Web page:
Washington Case Law Update: No Damages Recoverable under New Home Sale Agreement for Improperly Installed Stone Façade where Hidden Defects do not Present Significant Safety Risk
From the Desk of Jack Levy: In this recent Washington Court of Appeals decision, the court held that a real estate sale agreement did not contain any express warranty against construction defects and that the construction defects at issue were not serious enough to violate the implied warranty of habitability. The takeaway is to concentrate on the precise terms of the sale transaction involved, especially since most real estate sale agreements do not include express warranties against construction defects.
Claims Pointer: When handling construction defect claims which are more aesthetic and technical in nature, and which do not present a significant safety risk to the occupants, the builder’s liability exposure depends on which exact promises were breached. Liability is not assumed just because the builder did a bad job.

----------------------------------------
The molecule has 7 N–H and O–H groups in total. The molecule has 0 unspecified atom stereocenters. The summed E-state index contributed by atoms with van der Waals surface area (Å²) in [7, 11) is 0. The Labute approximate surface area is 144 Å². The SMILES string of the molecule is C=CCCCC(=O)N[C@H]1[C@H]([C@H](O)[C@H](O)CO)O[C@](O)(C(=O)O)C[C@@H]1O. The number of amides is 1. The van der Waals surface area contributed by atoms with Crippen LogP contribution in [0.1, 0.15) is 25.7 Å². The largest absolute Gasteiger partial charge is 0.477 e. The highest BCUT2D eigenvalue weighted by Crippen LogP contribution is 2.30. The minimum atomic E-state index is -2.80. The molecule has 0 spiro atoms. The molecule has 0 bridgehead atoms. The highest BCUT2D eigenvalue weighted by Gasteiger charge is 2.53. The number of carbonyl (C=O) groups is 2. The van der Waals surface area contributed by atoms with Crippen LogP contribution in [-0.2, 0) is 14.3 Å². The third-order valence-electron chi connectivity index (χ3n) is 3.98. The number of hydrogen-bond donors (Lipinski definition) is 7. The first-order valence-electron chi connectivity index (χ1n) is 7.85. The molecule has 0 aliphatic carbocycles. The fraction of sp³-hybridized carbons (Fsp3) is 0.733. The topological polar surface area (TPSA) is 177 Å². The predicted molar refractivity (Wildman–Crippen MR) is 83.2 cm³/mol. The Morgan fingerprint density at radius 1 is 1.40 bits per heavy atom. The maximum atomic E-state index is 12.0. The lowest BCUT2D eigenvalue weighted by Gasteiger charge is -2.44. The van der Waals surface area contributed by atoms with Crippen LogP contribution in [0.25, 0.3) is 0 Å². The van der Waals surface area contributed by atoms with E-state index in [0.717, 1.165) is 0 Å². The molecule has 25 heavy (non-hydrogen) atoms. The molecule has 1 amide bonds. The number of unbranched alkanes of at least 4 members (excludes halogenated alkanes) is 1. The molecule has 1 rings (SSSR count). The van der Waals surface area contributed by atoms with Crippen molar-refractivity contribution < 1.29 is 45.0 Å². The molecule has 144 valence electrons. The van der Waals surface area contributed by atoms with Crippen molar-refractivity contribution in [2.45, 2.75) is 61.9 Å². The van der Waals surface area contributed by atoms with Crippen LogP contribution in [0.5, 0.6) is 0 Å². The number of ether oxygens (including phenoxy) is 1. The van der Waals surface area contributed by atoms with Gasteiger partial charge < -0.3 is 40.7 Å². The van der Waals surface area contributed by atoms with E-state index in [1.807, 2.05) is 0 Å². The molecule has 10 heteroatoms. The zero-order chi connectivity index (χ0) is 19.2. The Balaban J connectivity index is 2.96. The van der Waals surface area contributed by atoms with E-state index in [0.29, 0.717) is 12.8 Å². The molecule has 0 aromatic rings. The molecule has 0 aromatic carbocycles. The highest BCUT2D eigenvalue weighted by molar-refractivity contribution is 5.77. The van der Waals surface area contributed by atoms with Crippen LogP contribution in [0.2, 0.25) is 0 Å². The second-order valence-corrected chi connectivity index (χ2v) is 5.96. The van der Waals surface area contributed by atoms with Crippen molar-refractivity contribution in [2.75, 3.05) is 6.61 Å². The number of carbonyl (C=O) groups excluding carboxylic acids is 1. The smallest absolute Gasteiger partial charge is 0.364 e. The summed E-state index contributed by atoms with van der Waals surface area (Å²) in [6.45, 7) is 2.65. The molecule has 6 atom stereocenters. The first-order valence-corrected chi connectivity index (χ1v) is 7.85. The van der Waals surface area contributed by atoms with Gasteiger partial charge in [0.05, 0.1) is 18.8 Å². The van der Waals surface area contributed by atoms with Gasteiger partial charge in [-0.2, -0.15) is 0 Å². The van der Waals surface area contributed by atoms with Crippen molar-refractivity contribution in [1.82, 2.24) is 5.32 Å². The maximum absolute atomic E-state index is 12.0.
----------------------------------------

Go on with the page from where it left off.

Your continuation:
Schumacher v. T. Garrett Construction, Inc., No. 76022-0-I, Washington Court of Appeal, Div. I (May 22, 2017) (unpublished)
T. Garrett Construction (“TGC”) began construction of a new spec house, which the Schumachers bought before the house was fully completed. The parties entered into a real estate purchase and sale agreement with an inspection addendum. The court’s opinion doesn’t mention the specific form of agreement used, but the sale terms described in the opinion are fairly standard. For example, the sale was conditioned on the Schumachers’ satisfaction after inspecting the property.
After closing on the sale of the house, the Schumachers discovered a number of problems, including issues with the exterior stone veneer siding of the garage. TGC had improperly installed the stone siding. The opinion describes that the “defects were aesthetic in nature and did not present a significant safety risk to the Schumachers” and further states...